AW: What would it take for you and I to be neighbors? I already grasp that you don’t confine neighborhoods to mere next-door locations, but is there a quality of resonance or obligation or curiosity that inspires you to claim someone as “neighbor”?
GS: I have the oddest neighbors. Ovid, Blake, the Greek poets, Apollinaire, my next-door neighbor’s mother-in-law from Holland, Irene from across the street who has been advising me on my garden, all the people I meet through my walks and conversations in this small city. In my back yard, walking onto the towpath beside the canal, there was suddenly last night a collection of eight or ten people and four or five dogs. I knew some of them, but they all knew me. I claim them as neighbors. Certainly you are my neighbor. I would never want to be a neighbor with Romney. He would steal me blind.
AW: You say, “I am as cynical as they come, and as believing.” Cynicism is easy enough to keep firing, but what keeps your willingness to believe alive?
GS: Frankly, it is a bit of a mystery to me. I keep thinking, at
this late age, that I am starting over again. I think I start
over every morning. I talked endlessly about faith in a recent book called A God in The House, where a group of poets talk about this issue. I say a number of things there. Here is one sentence: “Poets—maybe all artists—get away from their own religious upbringing in order to arrive at a condition of faith.” For me, faith and religion are not the same thing. I guess mine is connected with the prophets to a degree, issues of justice, but by showing affection, kindness and love—if possible—and hatred of swords, in any form. For me, poetry is a way, though I may disguise it, a way of getting in touch with the “holy,” if that is the right word. I think the final goal is to find that what we call the sacred and the profane are not really separate. I sometimes have faith that that might happen.
AW: I think it happens—in hope anyway—every time two lovers climb in the sack. That’s another act, no matter the experience, one is always just beginning. It is clear from reading your prose that you have an incredible memory. How do you maintain it while arriving daily at a feeling of newness or innocence?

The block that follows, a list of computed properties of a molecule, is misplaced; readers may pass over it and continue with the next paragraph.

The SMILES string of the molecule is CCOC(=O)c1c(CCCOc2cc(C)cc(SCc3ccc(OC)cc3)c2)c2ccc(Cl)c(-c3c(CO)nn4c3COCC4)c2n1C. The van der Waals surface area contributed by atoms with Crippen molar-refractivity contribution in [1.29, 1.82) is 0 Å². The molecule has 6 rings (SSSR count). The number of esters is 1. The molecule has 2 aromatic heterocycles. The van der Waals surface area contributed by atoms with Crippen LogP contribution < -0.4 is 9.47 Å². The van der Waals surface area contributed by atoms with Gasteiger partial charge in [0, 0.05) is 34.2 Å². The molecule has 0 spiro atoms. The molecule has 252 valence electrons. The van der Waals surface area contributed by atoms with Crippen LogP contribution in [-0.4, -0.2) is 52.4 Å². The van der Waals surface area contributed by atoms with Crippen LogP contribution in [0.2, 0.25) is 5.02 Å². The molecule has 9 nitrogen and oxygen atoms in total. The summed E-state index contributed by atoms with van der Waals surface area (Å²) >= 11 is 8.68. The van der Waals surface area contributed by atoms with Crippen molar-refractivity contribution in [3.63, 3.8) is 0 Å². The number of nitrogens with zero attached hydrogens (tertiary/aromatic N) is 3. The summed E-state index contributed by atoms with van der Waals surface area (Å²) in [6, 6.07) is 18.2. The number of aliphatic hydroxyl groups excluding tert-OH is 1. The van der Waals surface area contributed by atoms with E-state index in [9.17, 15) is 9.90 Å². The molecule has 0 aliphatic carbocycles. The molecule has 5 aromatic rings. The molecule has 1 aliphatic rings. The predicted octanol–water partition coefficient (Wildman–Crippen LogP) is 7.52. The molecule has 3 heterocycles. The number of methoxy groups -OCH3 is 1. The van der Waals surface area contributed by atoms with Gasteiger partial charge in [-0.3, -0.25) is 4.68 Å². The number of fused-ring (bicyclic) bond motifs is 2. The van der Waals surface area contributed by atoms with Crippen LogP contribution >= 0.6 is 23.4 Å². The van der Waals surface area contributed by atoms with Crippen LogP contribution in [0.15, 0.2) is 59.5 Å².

GS: I have an endless—maybe incredible—devotion to what has happened, good and bad. It is stubbornness certainly. It is also a compulsion stemming from an absolute longing for truth and justice. I guess that is what keeps memory alive.
AW: Edmond Jabès writes in The Book of The Absent that the “believer’s intransigence is like a razor blade: it cuts.” He goes on to add that, “Brotherhood means giving, giving, giving. And you can only give what you are.” Stealing History is an example of your great gift of yourself to brotherhood and sisterhood both. What would your belief cut us from or into?
GS: It would cut us from complacency, blind obedience, stupid cooperation, and compromise. It would cut us away from specialization and secrecy. It would cut us away from Billy clubs, and gas. Most of all, it would cut us away from The Lie. The brotherhood and sisterhood that you mention sometimes exists in words alone, in poems alone, but I think really that life is more important than art, but maybe it is absurd to separate them. I think basically that Stealing History has, as its underlying motif, this brotherhood and sisterhood that you mention, even if it is sometimes ruthless.
AW: Are you referring to the lie of separation or some other?
GS: I’m referring to the great lie that governs our culture—in politics, advertising, journalism, religion, and so on.
AW: Does the little man in your head who writes poems take orders? If so, will he write a poem to encourage young women whose reproductive rights are being assaulted by lawmakers? A poem for the survivors of domestic violence, the children of meth addicts? That is, what do you tell or ask him so he will channel his fury and address the issues that plague our society?
GS: I tell him that the overriding issues are greed, fear, stupidity, complacency, and selfishness. I tell him that the attack on women, in its various forms, really comes out of fear, and in so doing I condemn the fundamentalists in the three western religions, Christianity, Judaism, and Islam. I also tell him to be careful of Republicans, who will do or say anything for the sake of a vote. I also tell him that the biggest fool east of the Hudson is Trump, that his buildings are ugly and disfigure the skyline, that his hair is ridiculous and that his brain is smaller than that of a garter snake.
AW: Is it love of language or humanity or discovery or something else that inspires him to carry on “the swan tradition” described in “Swan Song”—mouth open, “drops of mercy pouring” from his eyes?
GS: I would say basically that it is love of humanity, it is always there with me, and certainly “Swan Song” which started in the movement of a swan in an artificial pond, came somehow to that conclusion. I don’t mean that swans are humane. Maybe only in my poem.